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"Rancho San Antonio One" - First new painting with brushes
In 2003, I decided to christen my new studio and start a series of landscape paintings. I also decided that I wanted to create smaller paintings done with brushes instead of palette knives (and oil paint, of course).
We have a wonderful park (actually 4000+ acre preserve) near us called Rancho San Antonio. It has mountains and valleys covered with oaks, bays, pines, firs, manzanita and grasses. I particularly liked the view dropping down from the Upper High Meadow Trail down into Wildcat Canyon. This is what I hoped to capture in the painting above titled "Rancho San Antonio One."
This painting was all about my feelings on the hike. When I am alone, I often fantasize about my surroundings. On this day, I imagined I was exploring an alien planet. What would I find? As I leave the safety of the upper meadow and head down into the dark, heavily forested valley, will this be the last time I see the mountains in the distance?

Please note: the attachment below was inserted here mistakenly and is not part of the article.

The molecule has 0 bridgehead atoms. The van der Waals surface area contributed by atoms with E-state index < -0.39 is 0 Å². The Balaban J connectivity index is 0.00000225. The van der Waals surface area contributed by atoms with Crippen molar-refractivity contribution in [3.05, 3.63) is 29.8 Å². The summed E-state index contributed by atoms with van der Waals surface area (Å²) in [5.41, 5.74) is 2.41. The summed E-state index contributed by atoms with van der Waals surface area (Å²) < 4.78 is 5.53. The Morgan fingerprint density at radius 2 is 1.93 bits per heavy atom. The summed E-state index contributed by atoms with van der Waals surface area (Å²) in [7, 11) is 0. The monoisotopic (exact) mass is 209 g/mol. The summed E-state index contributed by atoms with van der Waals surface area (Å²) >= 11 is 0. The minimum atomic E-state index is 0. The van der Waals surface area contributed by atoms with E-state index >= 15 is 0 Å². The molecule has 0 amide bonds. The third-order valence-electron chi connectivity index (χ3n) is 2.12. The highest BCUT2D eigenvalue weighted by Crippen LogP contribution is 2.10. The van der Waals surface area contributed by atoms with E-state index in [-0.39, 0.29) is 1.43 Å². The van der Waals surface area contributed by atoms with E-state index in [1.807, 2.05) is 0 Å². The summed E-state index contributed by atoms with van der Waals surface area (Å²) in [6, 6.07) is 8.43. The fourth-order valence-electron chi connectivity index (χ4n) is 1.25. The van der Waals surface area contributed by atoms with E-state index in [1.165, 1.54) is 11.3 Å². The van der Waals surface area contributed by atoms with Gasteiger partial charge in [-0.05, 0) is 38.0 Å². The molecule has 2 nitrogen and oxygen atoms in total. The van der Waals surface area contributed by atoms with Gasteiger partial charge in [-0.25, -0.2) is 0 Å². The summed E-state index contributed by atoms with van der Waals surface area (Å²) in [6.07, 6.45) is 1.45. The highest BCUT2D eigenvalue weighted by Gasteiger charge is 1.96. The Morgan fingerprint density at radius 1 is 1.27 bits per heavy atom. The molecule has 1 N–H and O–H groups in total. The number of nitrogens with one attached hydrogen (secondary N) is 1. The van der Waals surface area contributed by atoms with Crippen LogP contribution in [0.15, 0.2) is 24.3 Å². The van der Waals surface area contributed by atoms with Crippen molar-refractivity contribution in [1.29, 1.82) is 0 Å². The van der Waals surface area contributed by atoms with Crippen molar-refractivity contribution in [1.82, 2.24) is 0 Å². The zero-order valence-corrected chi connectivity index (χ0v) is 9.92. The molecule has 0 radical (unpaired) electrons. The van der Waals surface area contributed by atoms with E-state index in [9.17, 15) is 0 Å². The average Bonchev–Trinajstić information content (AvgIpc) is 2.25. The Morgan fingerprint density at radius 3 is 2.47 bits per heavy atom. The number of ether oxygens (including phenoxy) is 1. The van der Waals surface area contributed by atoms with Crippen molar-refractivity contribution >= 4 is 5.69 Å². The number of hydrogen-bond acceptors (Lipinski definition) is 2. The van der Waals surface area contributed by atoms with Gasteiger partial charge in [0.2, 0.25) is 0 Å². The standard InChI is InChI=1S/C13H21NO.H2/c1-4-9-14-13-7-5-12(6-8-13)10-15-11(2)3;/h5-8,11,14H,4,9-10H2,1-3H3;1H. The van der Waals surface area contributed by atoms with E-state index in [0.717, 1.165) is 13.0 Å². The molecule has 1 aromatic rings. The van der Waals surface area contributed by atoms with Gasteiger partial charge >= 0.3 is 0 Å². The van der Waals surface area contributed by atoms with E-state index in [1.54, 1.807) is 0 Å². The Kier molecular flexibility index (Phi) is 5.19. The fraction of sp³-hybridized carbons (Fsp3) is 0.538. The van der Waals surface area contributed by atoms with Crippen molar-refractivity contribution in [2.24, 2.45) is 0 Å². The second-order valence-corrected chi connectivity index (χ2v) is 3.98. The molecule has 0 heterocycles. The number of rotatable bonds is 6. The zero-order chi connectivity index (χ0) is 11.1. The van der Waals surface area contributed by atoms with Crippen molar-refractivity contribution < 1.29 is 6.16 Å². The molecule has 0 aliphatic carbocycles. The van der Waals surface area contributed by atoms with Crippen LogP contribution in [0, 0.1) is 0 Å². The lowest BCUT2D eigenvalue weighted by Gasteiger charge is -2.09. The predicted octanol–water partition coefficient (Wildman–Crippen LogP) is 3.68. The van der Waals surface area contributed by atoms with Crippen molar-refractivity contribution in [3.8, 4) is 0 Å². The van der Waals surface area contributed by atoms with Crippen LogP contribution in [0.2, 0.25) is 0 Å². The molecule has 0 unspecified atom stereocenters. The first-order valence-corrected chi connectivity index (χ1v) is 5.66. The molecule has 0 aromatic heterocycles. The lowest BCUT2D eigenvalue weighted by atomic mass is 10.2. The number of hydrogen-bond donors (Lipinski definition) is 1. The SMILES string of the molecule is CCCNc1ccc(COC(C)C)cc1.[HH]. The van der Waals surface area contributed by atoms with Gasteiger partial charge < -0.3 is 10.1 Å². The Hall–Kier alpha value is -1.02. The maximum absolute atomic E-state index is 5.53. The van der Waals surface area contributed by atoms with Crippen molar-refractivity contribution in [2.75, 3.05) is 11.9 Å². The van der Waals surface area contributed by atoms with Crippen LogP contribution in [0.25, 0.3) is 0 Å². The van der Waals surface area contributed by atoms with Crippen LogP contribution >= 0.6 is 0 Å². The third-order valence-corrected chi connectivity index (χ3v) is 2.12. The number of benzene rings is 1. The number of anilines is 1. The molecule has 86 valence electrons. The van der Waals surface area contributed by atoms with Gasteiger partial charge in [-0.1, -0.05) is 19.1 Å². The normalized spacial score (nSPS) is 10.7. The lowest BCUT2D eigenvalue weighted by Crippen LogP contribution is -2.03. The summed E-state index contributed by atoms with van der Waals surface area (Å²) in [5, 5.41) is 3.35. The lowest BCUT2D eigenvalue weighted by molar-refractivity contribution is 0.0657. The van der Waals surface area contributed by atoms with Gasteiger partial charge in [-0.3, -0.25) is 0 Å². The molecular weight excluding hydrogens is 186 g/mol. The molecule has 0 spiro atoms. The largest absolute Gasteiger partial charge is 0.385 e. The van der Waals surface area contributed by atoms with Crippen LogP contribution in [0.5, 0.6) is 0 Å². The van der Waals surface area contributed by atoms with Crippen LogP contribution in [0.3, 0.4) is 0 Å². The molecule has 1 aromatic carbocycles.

Speaking of the mountain view, my camera did not do justice to this painting. Above is a close-up which more accurately depicts what the mountains in the distance look like in the painting.
Evolution of a painting from first sketch to final oil
Paper sketch. I want to capture the feeling of winding down the trail into the valley. The composition is fairly simple - everything leads to the dark brown mass of trees deep in the valley. They should stand out against the light gold grasses of the upper meadow in the immediate foreground.
9/23/03, Oil on canvas sketch. I changed the composition to better emphasize the valley. I really wanted to emphasize diving into the deep, dark depths of the unknown.
First color is applied. This just gives me something to evaluate and/or rip apart. I'm almost never satisfied with the first application of color. I always feel that my sketches capture the true feeling at the time, and color kills that dramatic composition. But this is only the first layer. Eventually, the real painting will surface.